When nonplanar flaws are detected in a component they are subjected not only to fracture mode I but to fracture modes I, II and III according to the direction of the load relatively to that of the flaws. Those fracture modes are induced by the relative displacement of crack faces as they are subjected to multi-axial loading. Consequently, the Stress Intensity Factors (SIFs) KI, KII and KIII corresponding to each of those modes should be accounted for in the flaw assessment. This is done in some Fitness-for-Service Codes that make provision to calculate an effective SIF.

In the ASME B&PV Code Section XI, a simplified approach is proposed: a nonplanar flaw is resolved into two planar flaws by projection of the flaw area into the planes normal to the maximum principal stresses. This approach allows simplifying the flaw assessment procedure as it deals only with KI SIF for which a lot of tabulated or closed-form solutions exist. However, the authors of this paper demonstrated recently that this simplified resolution of nonplanar flaws is not conservative for all types of loading and flaw inclinations. Consequently, an improvement of the resolution of nonplanar flaws must be provided in ASME B&PV Code Section XI.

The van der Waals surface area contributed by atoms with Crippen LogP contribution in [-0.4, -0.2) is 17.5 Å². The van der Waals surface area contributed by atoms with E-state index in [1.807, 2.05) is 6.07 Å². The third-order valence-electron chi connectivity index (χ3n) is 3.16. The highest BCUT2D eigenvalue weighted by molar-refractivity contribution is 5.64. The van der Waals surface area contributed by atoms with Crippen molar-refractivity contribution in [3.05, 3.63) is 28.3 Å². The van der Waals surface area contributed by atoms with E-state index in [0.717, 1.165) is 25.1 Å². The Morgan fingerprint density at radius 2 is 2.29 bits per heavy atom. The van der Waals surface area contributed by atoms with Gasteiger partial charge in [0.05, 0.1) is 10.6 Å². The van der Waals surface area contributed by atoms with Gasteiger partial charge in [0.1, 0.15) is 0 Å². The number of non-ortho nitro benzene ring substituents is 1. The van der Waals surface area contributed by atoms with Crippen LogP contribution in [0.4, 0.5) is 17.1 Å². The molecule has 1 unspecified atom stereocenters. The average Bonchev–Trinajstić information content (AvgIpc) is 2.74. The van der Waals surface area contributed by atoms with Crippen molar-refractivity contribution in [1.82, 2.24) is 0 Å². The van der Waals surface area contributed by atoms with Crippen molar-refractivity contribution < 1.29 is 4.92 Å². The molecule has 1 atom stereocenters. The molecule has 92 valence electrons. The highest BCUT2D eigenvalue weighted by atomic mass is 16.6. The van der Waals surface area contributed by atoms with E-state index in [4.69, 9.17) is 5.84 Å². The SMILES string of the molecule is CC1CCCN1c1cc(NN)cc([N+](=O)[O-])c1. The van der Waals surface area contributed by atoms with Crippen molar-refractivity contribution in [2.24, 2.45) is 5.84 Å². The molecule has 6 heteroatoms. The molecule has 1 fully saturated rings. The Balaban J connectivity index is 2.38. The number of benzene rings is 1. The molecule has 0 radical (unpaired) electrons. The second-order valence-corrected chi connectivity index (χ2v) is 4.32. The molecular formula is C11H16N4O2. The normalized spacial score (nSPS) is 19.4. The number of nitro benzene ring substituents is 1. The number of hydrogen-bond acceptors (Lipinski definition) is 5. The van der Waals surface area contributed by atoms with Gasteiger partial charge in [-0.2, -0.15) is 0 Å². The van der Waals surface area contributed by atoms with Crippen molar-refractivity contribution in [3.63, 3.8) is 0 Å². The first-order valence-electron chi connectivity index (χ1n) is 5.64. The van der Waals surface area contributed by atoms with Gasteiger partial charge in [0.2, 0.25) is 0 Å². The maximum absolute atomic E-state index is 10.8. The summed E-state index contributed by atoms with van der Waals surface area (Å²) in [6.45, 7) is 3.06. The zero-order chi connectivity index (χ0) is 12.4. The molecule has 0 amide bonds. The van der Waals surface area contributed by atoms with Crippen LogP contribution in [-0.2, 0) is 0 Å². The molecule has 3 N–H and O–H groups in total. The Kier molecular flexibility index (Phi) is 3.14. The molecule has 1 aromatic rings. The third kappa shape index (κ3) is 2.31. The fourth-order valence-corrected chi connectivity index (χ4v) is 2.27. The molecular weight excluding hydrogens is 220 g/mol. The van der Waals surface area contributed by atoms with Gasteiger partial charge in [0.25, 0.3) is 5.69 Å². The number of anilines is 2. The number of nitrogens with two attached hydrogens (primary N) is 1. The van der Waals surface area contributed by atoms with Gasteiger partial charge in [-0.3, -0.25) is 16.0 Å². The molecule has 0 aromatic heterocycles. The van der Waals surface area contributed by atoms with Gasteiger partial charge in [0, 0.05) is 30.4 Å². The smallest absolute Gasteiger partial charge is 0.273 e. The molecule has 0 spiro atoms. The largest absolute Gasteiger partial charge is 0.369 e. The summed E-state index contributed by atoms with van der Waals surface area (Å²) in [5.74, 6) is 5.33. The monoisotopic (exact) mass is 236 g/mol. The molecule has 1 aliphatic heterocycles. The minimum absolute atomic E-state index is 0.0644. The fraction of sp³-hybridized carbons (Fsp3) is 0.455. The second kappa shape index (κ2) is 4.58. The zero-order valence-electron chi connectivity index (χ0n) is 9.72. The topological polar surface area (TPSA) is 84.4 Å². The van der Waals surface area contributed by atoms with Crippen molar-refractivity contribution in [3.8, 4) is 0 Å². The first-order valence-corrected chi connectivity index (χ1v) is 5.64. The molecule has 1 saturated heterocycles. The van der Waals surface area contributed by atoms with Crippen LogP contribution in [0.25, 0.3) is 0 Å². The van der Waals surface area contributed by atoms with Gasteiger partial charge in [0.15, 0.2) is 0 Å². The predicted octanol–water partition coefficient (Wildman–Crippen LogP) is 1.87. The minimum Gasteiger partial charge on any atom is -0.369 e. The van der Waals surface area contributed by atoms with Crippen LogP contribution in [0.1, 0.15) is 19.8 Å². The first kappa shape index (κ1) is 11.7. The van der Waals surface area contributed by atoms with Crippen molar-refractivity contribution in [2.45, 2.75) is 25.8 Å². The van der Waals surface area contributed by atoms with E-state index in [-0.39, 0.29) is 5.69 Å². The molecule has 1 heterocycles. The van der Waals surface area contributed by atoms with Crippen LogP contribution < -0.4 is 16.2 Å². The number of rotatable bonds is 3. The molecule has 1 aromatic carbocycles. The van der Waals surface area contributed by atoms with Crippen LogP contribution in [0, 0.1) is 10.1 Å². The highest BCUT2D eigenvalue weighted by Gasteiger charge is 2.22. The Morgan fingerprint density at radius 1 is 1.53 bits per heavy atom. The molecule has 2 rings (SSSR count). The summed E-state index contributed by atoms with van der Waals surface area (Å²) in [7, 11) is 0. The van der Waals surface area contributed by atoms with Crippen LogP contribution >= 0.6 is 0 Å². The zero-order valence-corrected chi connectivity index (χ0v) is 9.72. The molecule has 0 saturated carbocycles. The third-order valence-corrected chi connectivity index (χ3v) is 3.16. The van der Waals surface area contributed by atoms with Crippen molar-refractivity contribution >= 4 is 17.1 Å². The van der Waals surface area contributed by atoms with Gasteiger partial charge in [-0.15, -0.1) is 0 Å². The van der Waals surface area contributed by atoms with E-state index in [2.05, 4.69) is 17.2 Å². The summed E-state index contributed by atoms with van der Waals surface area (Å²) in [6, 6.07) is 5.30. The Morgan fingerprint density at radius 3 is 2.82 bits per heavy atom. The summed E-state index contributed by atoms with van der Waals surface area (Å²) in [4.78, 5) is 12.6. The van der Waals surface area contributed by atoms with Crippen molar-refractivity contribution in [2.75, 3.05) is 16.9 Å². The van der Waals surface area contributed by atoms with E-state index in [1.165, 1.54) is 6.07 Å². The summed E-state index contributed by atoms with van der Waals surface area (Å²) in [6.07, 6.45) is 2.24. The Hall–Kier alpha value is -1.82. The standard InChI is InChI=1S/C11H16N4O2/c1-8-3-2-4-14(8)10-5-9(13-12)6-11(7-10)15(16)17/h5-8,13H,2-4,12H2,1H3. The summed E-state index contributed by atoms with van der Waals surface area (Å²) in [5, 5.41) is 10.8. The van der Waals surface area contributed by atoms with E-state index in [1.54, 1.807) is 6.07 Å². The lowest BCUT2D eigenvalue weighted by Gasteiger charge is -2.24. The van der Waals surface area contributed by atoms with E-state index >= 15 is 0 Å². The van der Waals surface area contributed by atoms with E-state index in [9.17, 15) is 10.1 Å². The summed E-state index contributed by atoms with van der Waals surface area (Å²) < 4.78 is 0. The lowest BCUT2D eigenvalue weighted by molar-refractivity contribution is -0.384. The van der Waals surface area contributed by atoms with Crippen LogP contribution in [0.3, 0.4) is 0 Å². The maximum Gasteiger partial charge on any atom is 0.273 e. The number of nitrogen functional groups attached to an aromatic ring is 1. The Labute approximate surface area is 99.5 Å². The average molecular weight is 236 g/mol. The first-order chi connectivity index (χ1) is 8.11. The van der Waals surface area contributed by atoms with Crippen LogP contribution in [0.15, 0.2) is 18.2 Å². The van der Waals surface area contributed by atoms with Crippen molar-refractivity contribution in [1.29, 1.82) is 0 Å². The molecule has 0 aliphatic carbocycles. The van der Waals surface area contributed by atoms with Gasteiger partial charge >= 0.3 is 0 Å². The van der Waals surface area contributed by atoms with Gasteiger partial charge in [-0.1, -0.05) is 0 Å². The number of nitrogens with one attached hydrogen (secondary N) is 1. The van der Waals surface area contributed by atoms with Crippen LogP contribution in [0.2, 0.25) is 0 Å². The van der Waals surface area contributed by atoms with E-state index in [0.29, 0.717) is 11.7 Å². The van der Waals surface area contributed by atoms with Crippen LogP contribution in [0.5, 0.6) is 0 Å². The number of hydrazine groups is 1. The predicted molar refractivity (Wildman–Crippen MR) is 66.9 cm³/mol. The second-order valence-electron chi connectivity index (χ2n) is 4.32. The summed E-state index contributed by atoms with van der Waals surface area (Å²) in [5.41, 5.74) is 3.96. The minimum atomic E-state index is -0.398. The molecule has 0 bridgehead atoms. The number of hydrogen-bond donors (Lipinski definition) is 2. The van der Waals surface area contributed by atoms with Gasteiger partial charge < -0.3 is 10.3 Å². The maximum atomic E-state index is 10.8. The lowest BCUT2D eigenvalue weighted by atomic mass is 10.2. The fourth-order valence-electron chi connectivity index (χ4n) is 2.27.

In that frame, this paper carries out an exhaustive assessment of the conservatism of the ASME approach and then proposes an alternative approach to deal with nonplanar flaws allowing to overcome the non-suitability of the current ASME Code.

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